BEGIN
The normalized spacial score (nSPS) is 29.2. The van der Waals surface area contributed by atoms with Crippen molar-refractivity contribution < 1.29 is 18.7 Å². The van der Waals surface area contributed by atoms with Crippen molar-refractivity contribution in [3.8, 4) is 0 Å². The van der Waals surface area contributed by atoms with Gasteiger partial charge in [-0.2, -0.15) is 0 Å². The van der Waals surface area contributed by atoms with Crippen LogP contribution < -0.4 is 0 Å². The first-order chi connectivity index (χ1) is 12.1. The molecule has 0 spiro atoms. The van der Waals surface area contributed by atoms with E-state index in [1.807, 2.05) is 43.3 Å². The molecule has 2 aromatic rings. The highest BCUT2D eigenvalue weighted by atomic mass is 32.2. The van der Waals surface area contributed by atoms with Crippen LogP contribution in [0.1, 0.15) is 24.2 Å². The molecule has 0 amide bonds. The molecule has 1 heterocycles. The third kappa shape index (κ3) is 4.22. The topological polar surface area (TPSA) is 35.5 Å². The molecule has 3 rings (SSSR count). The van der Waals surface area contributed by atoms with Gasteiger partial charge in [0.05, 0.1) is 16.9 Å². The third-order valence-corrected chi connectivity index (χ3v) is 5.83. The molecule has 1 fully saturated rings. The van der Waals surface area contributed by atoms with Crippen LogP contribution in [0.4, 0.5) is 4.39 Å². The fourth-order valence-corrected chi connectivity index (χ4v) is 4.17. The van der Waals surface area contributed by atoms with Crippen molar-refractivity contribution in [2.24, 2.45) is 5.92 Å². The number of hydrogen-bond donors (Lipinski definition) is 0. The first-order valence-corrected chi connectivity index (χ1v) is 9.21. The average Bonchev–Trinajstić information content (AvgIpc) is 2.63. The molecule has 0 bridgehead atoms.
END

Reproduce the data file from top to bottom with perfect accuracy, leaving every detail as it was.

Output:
The normalized spacial score (nSPS) is 29.2. The van der Waals surface area contributed by atoms with Crippen molar-refractivity contribution < 1.29 is 18.7 Å². The van der Waals surface area contributed by atoms with Crippen molar-refractivity contribution in [3.8, 4) is 0 Å². The van der Waals surface area contributed by atoms with Gasteiger partial charge in [-0.2, -0.15) is 0 Å². The van der Waals surface area contributed by atoms with Crippen LogP contribution < -0.4 is 0 Å². The first-order chi connectivity index (χ1) is 12.1. The molecule has 0 spiro atoms. The van der Waals surface area contributed by atoms with E-state index in [1.807, 2.05) is 43.3 Å². The molecule has 2 aromatic rings. The highest BCUT2D eigenvalue weighted by atomic mass is 32.2. The van der Waals surface area contributed by atoms with Crippen LogP contribution in [0.1, 0.15) is 24.2 Å². The molecule has 0 amide bonds. The molecule has 1 heterocycles. The third kappa shape index (κ3) is 4.22. The topological polar surface area (TPSA) is 35.5 Å². The molecule has 3 rings (SSSR count). The van der Waals surface area contributed by atoms with Gasteiger partial charge in [0.05, 0.1) is 16.9 Å². The third-order valence-corrected chi connectivity index (χ3v) is 5.83. The molecule has 1 fully saturated rings. The van der Waals surface area contributed by atoms with Crippen LogP contribution in [0.4, 0.5) is 4.39 Å². The fourth-order valence-corrected chi connectivity index (χ4v) is 4.17. The van der Waals surface area contributed by atoms with Crippen molar-refractivity contribution in [2.24, 2.45) is 5.92 Å². The number of hydrogen-bond donors (Lipinski definition) is 0. The first-order valence-corrected chi connectivity index (χ1v) is 9.21. The average Bonchev–Trinajstić information content (AvgIpc) is 2.63. The molecule has 0 bridgehead atoms.